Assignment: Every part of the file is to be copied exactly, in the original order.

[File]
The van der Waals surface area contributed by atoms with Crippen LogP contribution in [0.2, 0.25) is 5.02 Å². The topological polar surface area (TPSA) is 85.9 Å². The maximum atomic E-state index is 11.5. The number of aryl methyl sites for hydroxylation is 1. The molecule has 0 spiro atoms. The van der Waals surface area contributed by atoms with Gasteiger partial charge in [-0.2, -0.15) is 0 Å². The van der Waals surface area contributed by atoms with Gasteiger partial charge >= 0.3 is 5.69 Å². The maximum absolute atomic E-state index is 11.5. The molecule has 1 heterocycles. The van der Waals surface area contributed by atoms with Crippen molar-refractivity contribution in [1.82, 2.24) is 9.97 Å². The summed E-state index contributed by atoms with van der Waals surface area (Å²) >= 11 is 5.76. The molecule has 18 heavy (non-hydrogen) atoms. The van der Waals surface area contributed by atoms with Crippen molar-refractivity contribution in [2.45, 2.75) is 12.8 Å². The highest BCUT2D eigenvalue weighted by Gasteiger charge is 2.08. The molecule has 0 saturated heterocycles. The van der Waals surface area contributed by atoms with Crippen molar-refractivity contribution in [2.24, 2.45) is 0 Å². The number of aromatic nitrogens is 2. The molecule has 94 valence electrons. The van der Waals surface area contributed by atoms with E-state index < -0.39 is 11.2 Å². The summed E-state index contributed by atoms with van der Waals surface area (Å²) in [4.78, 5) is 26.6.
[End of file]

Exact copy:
The van der Waals surface area contributed by atoms with Crippen LogP contribution in [0.2, 0.25) is 5.02 Å². The topological polar surface area (TPSA) is 85.9 Å². The maximum atomic E-state index is 11.5. The number of aryl methyl sites for hydroxylation is 1. The molecule has 0 spiro atoms. The van der Waals surface area contributed by atoms with Gasteiger partial charge in [-0.2, -0.15) is 0 Å². The van der Waals surface area contributed by atoms with Gasteiger partial charge >= 0.3 is 5.69 Å². The maximum absolute atomic E-state index is 11.5. The molecule has 1 heterocycles. The van der Waals surface area contributed by atoms with Crippen molar-refractivity contribution in [1.82, 2.24) is 9.97 Å². The summed E-state index contributed by atoms with van der Waals surface area (Å²) >= 11 is 5.76. The molecule has 18 heavy (non-hydrogen) atoms. The van der Waals surface area contributed by atoms with Crippen molar-refractivity contribution in [2.45, 2.75) is 12.8 Å². The highest BCUT2D eigenvalue weighted by Gasteiger charge is 2.08. The molecule has 0 saturated heterocycles. The van der Waals surface area contributed by atoms with Crippen molar-refractivity contribution in [2.24, 2.45) is 0 Å². The number of aromatic nitrogens is 2. The molecule has 94 valence electrons. The van der Waals surface area contributed by atoms with E-state index < -0.39 is 11.2 Å². The summed E-state index contributed by atoms with van der Waals surface area (Å²) in [4.78, 5) is 26.6.